Another new card that can be searched out by Peony is Echoing Horn, a card that has obvious synergy with ADPZ’s strategy. VMAX and TagTeam decks will avoid putting down Dedenne GX, Crobat V and other support Pokémon V, knowing that they are safe in the discard pile or in the hand/deck if Mawile GX’s Captivating Wink ability has been already used. However, Echoing Horn can grab those Pokémon straight from the discard pile and put them on the bench, ready to be KO’d with a Boss’ Orders/Great Catcher. This way, ADPZ can ignore the VMAX and TagTeam Pokémon that can’t be OHKO’d, and instead focus on racing through the deck to get a turn 1 GX attack, then win the game in as little as 3 turns.

More Single and Rapid Strike Support Rides into Battle

Support for Single and Rapid Strike Pokémon shows no sign of slowing down, as in Chilling Reign there are multiple cards that both Battle Styles will be grateful to see. Let’s start with Rapid Strike, which boasts a powerful new Pokémon V and VMAX in Zeraora and Blaziken. Thanks to the mostly colourless nature of both their attack costs, the option is there to mix and match these two attackers with each other and RS Urshifu VMAX. Blaziken VMAX’s Max Blaze attack offers some fantastic acceleration, with it being able to recover up to 2 Rapid Strike energy cards from the discard pile. 130 damage also isn’t too shabby, and can set up a multi-KO turn with Zeraora/Urshifu. Speaking of Zeraora, being able to do a 160 snipe to any benched Pokémon is very appealing, even more so when paired with the new Passimian. Throwing Coach can boost Zeraora V’s snipe damage to 220 if you also have a Telescopic Sight attached, whilst RS Urshifu VMAX can do 2 180 damage snipes. This opens up the option to play Rapid Strike as more of a tool box, using different attackers for different matchups. This option is only aided by the release of Spiral Energy, which can easily supplement the specific energy in the costs of any Rapid Strike attacker that we have now or in the future.

Meanwhile, Single Strike gains a few handy Trainer cards, and possibly a new face for the Battle Style altogether. Seviper can be powered up thanks to Houndoom from Battle Styles, whilst the Strong Tail attack can be easily chained thanks to the new Welcoming Lantern, which puts any Single Strike Supporter from your discard pile back into your hand. As well as Supporter’s such as Bruno, we can now recover Karen’s Conviction, which can help add up to 100 damage to Seviper’s attacks. This, combined with the added damage from Single Strike Energy, can help Seviper OHKO even VMAXs! Another useful Single Strike Supporter we get from this set is Flannery, which can be a neat disruption option for decks going forwards. Whilst it may see most of its play in control archetypes, the fact that it can be recovered with Welcoming Lantern means that it can be an easy include for Single Strike decks if we ever get an attacker that synergises well with Flannery.

New Friends and Foes for Eternatus VMAX

Eternatus VMAX has proved that no matter what meta you are in, efficient attacks and a high damage output are always good things to have. Chilling Reign provides the deck with a few new useful tools, and also a powerful new threat. The good news is that Eternatus VMAX now finally has a way to accelerate energy outside of using Power Accelerator. Galarian Moltres V’s Direflame Wings ability, combined with Energy Switch, means that you no longer need to panic if you miss a turn attachment to an Eternatus. Additionally, Moltres allows you to recover energy from attackers that have been knocked out, which can be especially helpful in a deck that plays less than 10 energy cards.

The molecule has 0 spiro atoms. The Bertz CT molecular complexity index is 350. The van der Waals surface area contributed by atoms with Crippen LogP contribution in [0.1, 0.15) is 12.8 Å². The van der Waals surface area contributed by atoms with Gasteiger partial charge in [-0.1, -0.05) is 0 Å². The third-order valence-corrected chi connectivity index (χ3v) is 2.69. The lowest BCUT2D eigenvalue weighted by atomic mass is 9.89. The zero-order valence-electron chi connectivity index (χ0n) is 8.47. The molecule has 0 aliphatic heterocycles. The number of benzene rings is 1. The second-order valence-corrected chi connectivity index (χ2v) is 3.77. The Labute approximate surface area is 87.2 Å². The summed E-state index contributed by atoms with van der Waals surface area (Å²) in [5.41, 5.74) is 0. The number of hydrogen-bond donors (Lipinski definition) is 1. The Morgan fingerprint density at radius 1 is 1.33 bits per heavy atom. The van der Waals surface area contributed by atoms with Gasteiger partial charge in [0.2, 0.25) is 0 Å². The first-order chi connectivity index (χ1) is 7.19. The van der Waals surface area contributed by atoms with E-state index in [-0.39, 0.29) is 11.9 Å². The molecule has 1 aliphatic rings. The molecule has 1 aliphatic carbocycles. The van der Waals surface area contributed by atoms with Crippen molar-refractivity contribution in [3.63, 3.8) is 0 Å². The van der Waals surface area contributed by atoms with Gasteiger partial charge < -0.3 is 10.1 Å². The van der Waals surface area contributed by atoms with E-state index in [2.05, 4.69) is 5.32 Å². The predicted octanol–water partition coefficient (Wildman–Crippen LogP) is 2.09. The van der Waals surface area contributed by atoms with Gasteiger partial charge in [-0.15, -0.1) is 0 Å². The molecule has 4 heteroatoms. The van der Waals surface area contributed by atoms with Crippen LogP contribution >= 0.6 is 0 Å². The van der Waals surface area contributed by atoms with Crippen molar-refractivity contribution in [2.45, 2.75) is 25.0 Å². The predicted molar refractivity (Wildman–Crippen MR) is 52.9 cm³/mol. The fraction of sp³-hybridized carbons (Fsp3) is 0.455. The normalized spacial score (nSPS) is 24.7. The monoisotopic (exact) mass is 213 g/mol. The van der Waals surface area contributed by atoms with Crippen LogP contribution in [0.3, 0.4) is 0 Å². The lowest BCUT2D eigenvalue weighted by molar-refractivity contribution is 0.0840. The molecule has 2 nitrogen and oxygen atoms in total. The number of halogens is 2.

Liepard V, on the other hand, is a helpful Pokémon that can discard annoying tool attached to your opponents attackers. These will most often be HP buffs, such as Big Charm on TagTeams or Metal Goggles in the LucMetal matchup. Whatever the situation, whatever the Tool card, Liepard is a useful 1-of in Eternatus VMAX that can disrupt your opponent all whilst boosting your damage output.

However, not all is rosy for Eternatus VMAX, as Galarian Zapdos V is a powerful counter that can be included in a variety of decks. Against Eternatus, a deck that plays a high amount of V Pokémon, you will almost always be using Thunderous Kick for just a single energy. With the power of Aurora Energy, decks that are weak to Dark, such as Shadow Rider Calyrex and Dragapult VMAX, can easily include Zapdos into their lists without too much compromise. Even decks such as Mewtwo and ADPZ, archetypes that have played Aurora Energy in the past, won’t have too much trouble including Zapdos into their lists.

Meet Path to the Peak, it’s Power Plant on Steroids

Of all of the cards that are coming out in Chilling Reign, Path to the Peak may end up being the most powerful. Power Plant was always a strong card during the latter stages of the Sun and Moon era but, as more and more V and VMAX Pokémon were released, the card became less and less relevant in the meta. Come forth then Path to the Peak, which covers not only Pokémon GX, but also all V and VMAX Pokémon, as well as any other cards that contain a newly coined ‘Rule Box’. This also covers Prism Star cards (i.e. Tapu Koko) as well as any new mechanics that may get introduced in the next few years such as V-Union cards.

You only need to look at some of the most commonly played Pokémon in the format to see just how many abilities Path to the Peak turns off. For example, Rule Box Pokémon that are currently seeing a lot of play include: Mew3, Crobat V, Dedenne GX, Eternatus VMAX, Zacian V, Kricketune V and Eldegoss V… not counting any new cards that come out of Chilling Reign such as Shadow Rider Calyrex VMAX, Galarian Moltres V and Galarian Zapdos V. Nearly all of the most popular support Pokémon we currently have access to, as well as some of the most popular attackers, have a Rule Box, so it will come as no surprise to hear that Path to the Peak will be played in decks that are less reliant on these sort of cards, in the hope that you catch the right opponent who struggles to get going in a game without access to these helpful abilities.

Now, just as there are obvious cards that can counter Path to the Peak, such as Chaotic Swell and Marshadow, there are cards that synergise with its disruptive potential. Marnie + Path to the Peak + Night Watch has been touted as a powerful combo that puts your opponents down to a 2 card hand size and shuts off any Rule Box abilities that may help them draw out of the lock. The success of this strategy will come down to the prominence of Chaotic Swell in the format, and the percentage of games you are able to go second and get off a turn 1 Crescent Glow with Cresselia onto a TrevNoir. However, there’s no doubt that Path to the Peak is a powerful threat to many of the most popular Pokémon in the format that, gone unchecked, has the potential to leave your opponent completely helpless.